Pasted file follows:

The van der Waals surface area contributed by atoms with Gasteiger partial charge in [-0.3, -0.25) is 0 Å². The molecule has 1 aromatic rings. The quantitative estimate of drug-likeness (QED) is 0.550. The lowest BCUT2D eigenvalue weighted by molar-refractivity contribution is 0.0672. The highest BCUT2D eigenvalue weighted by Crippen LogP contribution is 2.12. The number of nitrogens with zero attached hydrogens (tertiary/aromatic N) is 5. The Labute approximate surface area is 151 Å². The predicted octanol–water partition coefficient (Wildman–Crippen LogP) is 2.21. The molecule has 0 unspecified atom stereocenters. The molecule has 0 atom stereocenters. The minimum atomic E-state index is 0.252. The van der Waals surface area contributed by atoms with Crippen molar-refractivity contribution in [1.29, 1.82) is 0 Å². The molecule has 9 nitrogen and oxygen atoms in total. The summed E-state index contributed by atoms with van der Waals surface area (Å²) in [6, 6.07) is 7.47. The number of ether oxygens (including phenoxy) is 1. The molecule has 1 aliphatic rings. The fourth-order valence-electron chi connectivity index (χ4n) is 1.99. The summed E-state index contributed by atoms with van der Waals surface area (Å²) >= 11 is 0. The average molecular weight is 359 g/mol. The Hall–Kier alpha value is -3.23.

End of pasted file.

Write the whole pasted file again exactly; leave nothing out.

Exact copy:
The van der Waals surface area contributed by atoms with Gasteiger partial charge in [-0.3, -0.25) is 0 Å². The molecule has 1 aromatic rings. The quantitative estimate of drug-likeness (QED) is 0.550. The lowest BCUT2D eigenvalue weighted by molar-refractivity contribution is 0.0672. The highest BCUT2D eigenvalue weighted by Crippen LogP contribution is 2.12. The number of nitrogens with zero attached hydrogens (tertiary/aromatic N) is 5. The Labute approximate surface area is 151 Å². The predicted octanol–water partition coefficient (Wildman–Crippen LogP) is 2.21. The molecule has 0 unspecified atom stereocenters. The molecule has 0 atom stereocenters. The minimum atomic E-state index is 0.252. The van der Waals surface area contributed by atoms with Crippen molar-refractivity contribution in [1.29, 1.82) is 0 Å². The molecule has 9 nitrogen and oxygen atoms in total. The summed E-state index contributed by atoms with van der Waals surface area (Å²) in [6, 6.07) is 7.47. The number of ether oxygens (including phenoxy) is 1. The molecule has 1 aliphatic rings. The fourth-order valence-electron chi connectivity index (χ4n) is 1.99. The summed E-state index contributed by atoms with van der Waals surface area (Å²) >= 11 is 0. The average molecular weight is 359 g/mol. The Hall–Kier alpha value is -3.23.